Pare and core the apples. Lay them in an earthen dish, with a very little water in the bottom. Fill the centre of each apple with sugar and a lump of butter, or a slice of lemon. Cover, and bake slowly for three quarters of an hour.
These are delicious, especially if served with "Whipped Cream." They then make a good dessert.
Sweet crackers should be served with them.
Apples Baked in a Jar.
Put the fruit, without paring, in a stone jar, with layers of sugar, and fill the jar with cold water. Cover tight, and bake in a slow oven for three hours. If sweet apples are used, no water or sugar should be added. They will themselves form a rich syrup.
Just like "Baked Apples," but add one half as much molasses as you have water in the pan, and omit sugar. Hard winter pears can never be baked so as to be tender.
Put twelve large pears in a sauce-pan. Add the rind of one lemon, cut thin, and the juice; a small stick of cinnamon, and a little allspice. Cover with water and allow one pound of sugar to each one and one half pints of water. Cover close, and bake six hours in a slow oven. They will be tender and of a bright color. If you choose add a little red wine, or cloves, when you cook them.
The easiest way is to rub them hard, to remove the fuzz; bake like apples (but longer), and serve cold with cream and sugar.
A Nicer Way is, to peel, core and quarter them.
Lay them in a deep dish; allow half a cupful of sugar to every eight quinces, and dissolve it in warm water enough to more than cover them. Pour over the fruit, cover close, and bake in a slow oven till tender enough to be pierced by a straw. Serve cold with cream. Save cores and skins to make a "Syrup Sauce."
Juicy pears are delicious done in this way. Peel them, but leave the stems on. Proceed as with "Apples Stewed Whole," but when you put in the sugar, add a little ginger and a few thin slices of lemon.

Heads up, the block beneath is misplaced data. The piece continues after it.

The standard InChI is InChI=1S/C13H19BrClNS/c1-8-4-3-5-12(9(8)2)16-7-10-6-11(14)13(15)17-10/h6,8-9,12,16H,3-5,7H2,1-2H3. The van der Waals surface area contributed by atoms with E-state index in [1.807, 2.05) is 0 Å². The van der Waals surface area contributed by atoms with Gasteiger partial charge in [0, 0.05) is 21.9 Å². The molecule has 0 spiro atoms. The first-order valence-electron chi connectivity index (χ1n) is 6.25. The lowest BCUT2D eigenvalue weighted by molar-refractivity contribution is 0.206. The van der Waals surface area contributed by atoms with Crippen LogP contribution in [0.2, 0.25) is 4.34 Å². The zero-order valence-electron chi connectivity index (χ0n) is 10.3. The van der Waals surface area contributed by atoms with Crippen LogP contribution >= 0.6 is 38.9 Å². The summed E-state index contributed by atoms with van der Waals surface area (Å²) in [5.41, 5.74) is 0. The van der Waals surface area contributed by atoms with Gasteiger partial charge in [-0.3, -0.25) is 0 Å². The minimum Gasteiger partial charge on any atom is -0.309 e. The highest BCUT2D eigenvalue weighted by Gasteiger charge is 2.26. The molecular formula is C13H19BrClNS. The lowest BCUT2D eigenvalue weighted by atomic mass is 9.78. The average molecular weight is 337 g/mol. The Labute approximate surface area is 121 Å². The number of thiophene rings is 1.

Hard pears should be boiled for one and a half hours, very slowly, in equal parts of molasses and water. No sugar is needed, but the ginger and lemon are necessary to flavor them. These will keep for two weeks if kept covered; and if sealed while hot they will keep till spring.
Stew with not enough water to cover them, as a great deal of juice will be drawn out of the fruit. Heat gradually, and sweeten to taste when half-done. Cherries need not be stoned, but look them over carefully as they are apt to be wormy. Grapes should be strained when done, to remove the seeds.
Berries which are not ripe enough to eat raw with safety, or which are so ripe that you fear they will not keep, are utilized by stewing. (Any stewed berries that are left over may be used for " Berry Charlotte.") If the stewed berries are very juicy, it is an improvement to thicken the juice with a little cornstarch.
Wash, cover with cold water and stew slowly for about an hour; do not take them from the fire till tender enough to be pierced by a straw, and the skins look nearly smooth. Sweeten just before taking them up.
Cover with cold water, and stew till tender; adding very little sugar, and one or two slices of lemon, shortly before serving; or cinnamon and cloves may be substituted for the lemon.